12 sins you may be committing at work

Tribune Content Agency

We each spend roughly 90,000 hours of our lives working. If you have pleasant co-workers, this time can be a breeze. But if you sit next to an emotional basket case, a selfish jerk, someone who coats herself in cloying perfume or a guy who can’t stop bragging about his accomplishments, your time at your job can be hellish.

We all should step back, take a look at ourselves and ensure we aren’t doing anything that’s irritating. Here are 12 of the most common offenses in the office — some more serious than others, but all worthy of inclusion in the hall of shame.

Talking incessantly

Part of the joy of work is getting to socialize with professional adults. You’re jazzed about a new project, your kid had a great play date, you watched an interesting documentary, someone sent you a crazy email, your boss did something super weird — not all of this must be verbalized. Learn when to chat and when to be silent and work. You don’t need to be the town crier.

Talking loudly on your cell

Cellphones have invaded every aspect of our lives and, at work, they can be especially distracting and annoying. If you need to take a personal call, do so away from the people around you. Find a quiet area and allow your colleagues to continue working in tranquility.

Tattling on co-workers, calling them out

Tattling on co-workers is one of the worst things you can do at the office. You will develop a horrible reputation and you could endanger someone’s job. If there’s a problem, you should address it with the offender to allow him or her to make changes, presuming this is not a serious HR-related issue, of course. Another no-no: calling your team members out in front of others. If you need to have a conversation because someone screwed up, do so in a private office.

Not respecting boundaries

It’s very important in a professional office to respect everyone’s boundaries. That means no impromptu shoulder rubs, no feet up on someone else’s desk and no close talking. Learn to read non-verbal cues. If someone is leaning away from you or not making eye contact or moving away from you, you likely are being annoying.

Making offensive remarks

Be aware that you share space with others and be respectful of everyone’s differences. Don’t make comments about someone’s physical appearance, sexual orientation, religion, race or gender. This should go without saying in the year 2018, but sadly, some people still aren’t getting the message. When in doubt, don’t say anything. You will never be in trouble for that.

Taking credit for others’ work

We’ve all worked with people who were gunning for others’ jobs and trying to get ahead by any means. These people often stab others in the back and take credit for others’ work, and that is reprehensible. Focus on yourself and making your work shine. That will speak for itself.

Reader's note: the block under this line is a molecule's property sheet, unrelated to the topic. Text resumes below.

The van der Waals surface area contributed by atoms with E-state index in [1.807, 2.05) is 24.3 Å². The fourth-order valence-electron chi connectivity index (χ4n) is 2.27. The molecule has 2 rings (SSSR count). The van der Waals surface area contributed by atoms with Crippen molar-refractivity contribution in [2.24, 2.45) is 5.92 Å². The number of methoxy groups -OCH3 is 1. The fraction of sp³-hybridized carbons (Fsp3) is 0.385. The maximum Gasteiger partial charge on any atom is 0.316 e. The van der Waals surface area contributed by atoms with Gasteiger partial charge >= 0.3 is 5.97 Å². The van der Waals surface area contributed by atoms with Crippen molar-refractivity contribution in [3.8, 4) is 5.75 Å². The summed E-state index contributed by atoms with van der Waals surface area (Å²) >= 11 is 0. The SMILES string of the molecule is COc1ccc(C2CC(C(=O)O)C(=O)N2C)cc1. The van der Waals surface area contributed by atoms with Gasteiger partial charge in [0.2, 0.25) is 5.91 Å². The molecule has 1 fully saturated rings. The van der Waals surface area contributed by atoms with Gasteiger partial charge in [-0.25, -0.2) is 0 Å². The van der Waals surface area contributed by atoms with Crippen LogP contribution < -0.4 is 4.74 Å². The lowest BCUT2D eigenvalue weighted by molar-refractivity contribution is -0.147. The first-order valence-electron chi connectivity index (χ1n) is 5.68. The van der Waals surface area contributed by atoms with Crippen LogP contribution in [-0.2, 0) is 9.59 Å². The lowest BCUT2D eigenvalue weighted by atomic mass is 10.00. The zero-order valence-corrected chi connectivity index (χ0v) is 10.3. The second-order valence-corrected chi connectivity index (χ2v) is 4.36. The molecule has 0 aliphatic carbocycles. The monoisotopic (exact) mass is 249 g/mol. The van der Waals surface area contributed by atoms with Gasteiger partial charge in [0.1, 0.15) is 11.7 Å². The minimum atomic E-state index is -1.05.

Being negative about everything

Oh, the downer co-worker. She is angry about everything and can’t wait until a meeting is over so she can make caustic remarks about everything the boss said. She also is quick to throw cold water on other people’s ideas and never has a kind word for anyone. If people avoid you or look deflated when you start speaking, this may be why.

Being the TMI guy

It’s always a good idea to maintain an aura of mystery around co-workers. Not everyone needs to know your personal business. Keep your marital discord, your weird sleep habits, your excessive alcohol consumption, etc., to yourself.

Interrupting others

If you find yourself always waiting to speak instead of listening to someone, you have a problem. Learn to stop yapping and give the person who has the floor your full attention. You may even learn something.

Being lazy

Lazy employees make more work for everyone, and that makes the team angry. Pitch in and do your fair share, and even offer to help someone out when he or she is in a jam. You will feel good about yourself and will earn appreciation.

Eating smelly food

Leftovers are wonderful. Smelly leftovers, such as fish or garlic-laden pasta, typically are only wonderful for the person who is consuming them. Think about your co-workers when you are heating up that bowl of last night’s fish chowder. Also, be sure your food doesn’t sit in the fridge for weeks, and don’t burn your microwave popcorn and fill the office with noxious black smoke.

Always consuming, never contributing

In every office, he lurks, waiting to take the last few slices of pizza, use all the communal half & half, grab a giant slice of cake and drain the coffee pot and not make a fresh batch. Worse, he never contributes to the office candy jar or the sacred Taco Tuesday fund. Don’t be this guy.

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